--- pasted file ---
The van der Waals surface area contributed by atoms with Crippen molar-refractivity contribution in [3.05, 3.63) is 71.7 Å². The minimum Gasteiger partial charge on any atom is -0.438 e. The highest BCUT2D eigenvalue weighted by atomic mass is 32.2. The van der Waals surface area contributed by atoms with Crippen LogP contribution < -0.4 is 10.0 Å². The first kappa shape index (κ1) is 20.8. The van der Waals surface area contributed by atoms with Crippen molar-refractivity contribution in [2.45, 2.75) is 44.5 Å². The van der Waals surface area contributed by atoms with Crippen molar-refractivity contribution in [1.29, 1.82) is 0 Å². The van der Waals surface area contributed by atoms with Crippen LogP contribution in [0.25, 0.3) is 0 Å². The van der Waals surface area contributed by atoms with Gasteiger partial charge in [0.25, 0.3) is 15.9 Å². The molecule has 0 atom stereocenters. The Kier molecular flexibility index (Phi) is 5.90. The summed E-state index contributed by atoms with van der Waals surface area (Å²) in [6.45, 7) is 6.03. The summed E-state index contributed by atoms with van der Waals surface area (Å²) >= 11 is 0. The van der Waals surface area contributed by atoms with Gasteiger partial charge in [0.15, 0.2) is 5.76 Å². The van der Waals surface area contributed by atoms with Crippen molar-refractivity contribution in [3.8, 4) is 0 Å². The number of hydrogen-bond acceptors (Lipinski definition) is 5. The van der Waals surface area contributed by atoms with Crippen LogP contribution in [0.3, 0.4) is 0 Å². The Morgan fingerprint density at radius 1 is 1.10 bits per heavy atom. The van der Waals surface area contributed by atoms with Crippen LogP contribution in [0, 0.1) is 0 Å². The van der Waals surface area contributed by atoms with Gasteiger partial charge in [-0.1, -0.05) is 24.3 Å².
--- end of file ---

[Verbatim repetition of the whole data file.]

The van der Waals surface area contributed by atoms with Crippen molar-refractivity contribution in [3.05, 3.63) is 71.7 Å². The minimum Gasteiger partial charge on any atom is -0.438 e. The highest BCUT2D eigenvalue weighted by atomic mass is 32.2. The van der Waals surface area contributed by atoms with Crippen LogP contribution < -0.4 is 10.0 Å². The first kappa shape index (κ1) is 20.8. The van der Waals surface area contributed by atoms with Crippen molar-refractivity contribution in [2.45, 2.75) is 44.5 Å². The van der Waals surface area contributed by atoms with Crippen molar-refractivity contribution in [1.29, 1.82) is 0 Å². The van der Waals surface area contributed by atoms with Crippen LogP contribution in [0.25, 0.3) is 0 Å². The van der Waals surface area contributed by atoms with Gasteiger partial charge in [0.25, 0.3) is 15.9 Å². The molecule has 0 atom stereocenters. The Kier molecular flexibility index (Phi) is 5.90. The summed E-state index contributed by atoms with van der Waals surface area (Å²) in [6.45, 7) is 6.03. The summed E-state index contributed by atoms with van der Waals surface area (Å²) >= 11 is 0. The van der Waals surface area contributed by atoms with Gasteiger partial charge in [0.15, 0.2) is 5.76 Å². The van der Waals surface area contributed by atoms with Crippen molar-refractivity contribution in [3.8, 4) is 0 Å². The number of hydrogen-bond acceptors (Lipinski definition) is 5. The van der Waals surface area contributed by atoms with Crippen LogP contribution in [0.3, 0.4) is 0 Å². The Morgan fingerprint density at radius 1 is 1.10 bits per heavy atom. The van der Waals surface area contributed by atoms with Crippen LogP contribution in [0, 0.1) is 0 Å². The van der Waals surface area contributed by atoms with Gasteiger partial charge in [-0.1, -0.05) is 24.3 Å².